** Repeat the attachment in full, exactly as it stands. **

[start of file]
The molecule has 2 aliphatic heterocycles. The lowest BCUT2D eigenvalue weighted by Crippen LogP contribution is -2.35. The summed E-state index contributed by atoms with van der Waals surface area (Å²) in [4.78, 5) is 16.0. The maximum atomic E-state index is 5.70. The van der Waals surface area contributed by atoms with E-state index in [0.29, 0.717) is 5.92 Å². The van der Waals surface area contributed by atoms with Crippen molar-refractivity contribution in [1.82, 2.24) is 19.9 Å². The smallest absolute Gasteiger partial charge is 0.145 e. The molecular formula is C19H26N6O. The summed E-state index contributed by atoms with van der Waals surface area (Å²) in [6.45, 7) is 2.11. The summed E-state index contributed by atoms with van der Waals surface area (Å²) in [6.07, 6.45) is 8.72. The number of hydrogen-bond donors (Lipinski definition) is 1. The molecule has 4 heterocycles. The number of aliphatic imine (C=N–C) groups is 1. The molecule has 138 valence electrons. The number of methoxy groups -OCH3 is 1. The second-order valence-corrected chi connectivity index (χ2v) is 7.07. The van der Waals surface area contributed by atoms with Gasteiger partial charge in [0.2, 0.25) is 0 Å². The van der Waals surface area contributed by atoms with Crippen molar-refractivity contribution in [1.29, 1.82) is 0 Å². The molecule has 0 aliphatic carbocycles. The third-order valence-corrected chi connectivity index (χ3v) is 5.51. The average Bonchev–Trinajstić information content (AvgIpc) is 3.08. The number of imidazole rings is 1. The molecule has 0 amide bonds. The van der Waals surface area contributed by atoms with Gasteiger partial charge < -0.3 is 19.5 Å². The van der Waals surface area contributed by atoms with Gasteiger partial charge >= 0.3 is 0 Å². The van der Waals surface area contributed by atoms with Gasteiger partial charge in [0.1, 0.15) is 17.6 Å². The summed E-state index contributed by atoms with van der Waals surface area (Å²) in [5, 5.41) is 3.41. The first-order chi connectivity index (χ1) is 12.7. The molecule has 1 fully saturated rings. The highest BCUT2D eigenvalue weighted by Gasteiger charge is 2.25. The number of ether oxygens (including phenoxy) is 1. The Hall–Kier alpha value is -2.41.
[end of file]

The molecule has 2 aliphatic heterocycles. The lowest BCUT2D eigenvalue weighted by Crippen LogP contribution is -2.35. The summed E-state index contributed by atoms with van der Waals surface area (Å²) in [4.78, 5) is 16.0. The maximum atomic E-state index is 5.70. The van der Waals surface area contributed by atoms with E-state index in [0.29, 0.717) is 5.92 Å². The van der Waals surface area contributed by atoms with Crippen molar-refractivity contribution in [1.82, 2.24) is 19.9 Å². The smallest absolute Gasteiger partial charge is 0.145 e. The molecular formula is C19H26N6O. The summed E-state index contributed by atoms with van der Waals surface area (Å²) in [6.45, 7) is 2.11. The summed E-state index contributed by atoms with van der Waals surface area (Å²) in [6.07, 6.45) is 8.72. The number of hydrogen-bond donors (Lipinski definition) is 1. The molecule has 4 heterocycles. The number of aliphatic imine (C=N–C) groups is 1. The molecule has 138 valence electrons. The number of methoxy groups -OCH3 is 1. The second-order valence-corrected chi connectivity index (χ2v) is 7.07. The van der Waals surface area contributed by atoms with Gasteiger partial charge in [0.2, 0.25) is 0 Å². The van der Waals surface area contributed by atoms with Crippen molar-refractivity contribution in [1.29, 1.82) is 0 Å². The molecule has 0 aliphatic carbocycles. The third-order valence-corrected chi connectivity index (χ3v) is 5.51. The average Bonchev–Trinajstić information content (AvgIpc) is 3.08. The number of imidazole rings is 1. The molecule has 0 amide bonds. The van der Waals surface area contributed by atoms with Gasteiger partial charge < -0.3 is 19.5 Å². The van der Waals surface area contributed by atoms with Gasteiger partial charge >= 0.3 is 0 Å². The van der Waals surface area contributed by atoms with Gasteiger partial charge in [0.1, 0.15) is 17.6 Å². The summed E-state index contributed by atoms with van der Waals surface area (Å²) in [5, 5.41) is 3.41. The first-order chi connectivity index (χ1) is 12.7. The molecule has 1 fully saturated rings. The highest BCUT2D eigenvalue weighted by Gasteiger charge is 2.25. The number of ether oxygens (including phenoxy) is 1. The Hall–Kier alpha value is -2.41.